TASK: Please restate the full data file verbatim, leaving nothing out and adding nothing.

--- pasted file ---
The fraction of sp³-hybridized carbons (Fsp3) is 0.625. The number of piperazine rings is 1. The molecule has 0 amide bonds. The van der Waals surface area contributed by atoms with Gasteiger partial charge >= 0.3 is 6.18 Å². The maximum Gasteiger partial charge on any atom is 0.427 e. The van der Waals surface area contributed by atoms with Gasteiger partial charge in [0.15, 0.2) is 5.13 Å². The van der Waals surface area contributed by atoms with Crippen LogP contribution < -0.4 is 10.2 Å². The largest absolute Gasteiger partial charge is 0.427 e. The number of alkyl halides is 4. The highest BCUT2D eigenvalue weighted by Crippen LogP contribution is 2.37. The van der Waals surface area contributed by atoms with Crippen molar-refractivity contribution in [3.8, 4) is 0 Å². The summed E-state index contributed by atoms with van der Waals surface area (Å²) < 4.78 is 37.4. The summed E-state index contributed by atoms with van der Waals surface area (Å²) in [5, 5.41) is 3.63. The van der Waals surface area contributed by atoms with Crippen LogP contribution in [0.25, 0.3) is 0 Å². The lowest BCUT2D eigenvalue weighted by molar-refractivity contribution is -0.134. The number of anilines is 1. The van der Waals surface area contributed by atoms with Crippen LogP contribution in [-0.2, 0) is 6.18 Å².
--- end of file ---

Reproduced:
The fraction of sp³-hybridized carbons (Fsp3) is 0.625. The number of piperazine rings is 1. The molecule has 0 amide bonds. The van der Waals surface area contributed by atoms with Gasteiger partial charge >= 0.3 is 6.18 Å². The maximum Gasteiger partial charge on any atom is 0.427 e. The van der Waals surface area contributed by atoms with Gasteiger partial charge in [0.15, 0.2) is 5.13 Å². The van der Waals surface area contributed by atoms with Crippen LogP contribution < -0.4 is 10.2 Å². The largest absolute Gasteiger partial charge is 0.427 e. The number of alkyl halides is 4. The highest BCUT2D eigenvalue weighted by Crippen LogP contribution is 2.37. The van der Waals surface area contributed by atoms with Crippen molar-refractivity contribution in [3.8, 4) is 0 Å². The summed E-state index contributed by atoms with van der Waals surface area (Å²) < 4.78 is 37.4. The summed E-state index contributed by atoms with van der Waals surface area (Å²) in [5, 5.41) is 3.63. The van der Waals surface area contributed by atoms with Crippen LogP contribution in [0.25, 0.3) is 0 Å². The lowest BCUT2D eigenvalue weighted by molar-refractivity contribution is -0.134. The number of anilines is 1. The van der Waals surface area contributed by atoms with Crippen LogP contribution in [-0.2, 0) is 6.18 Å².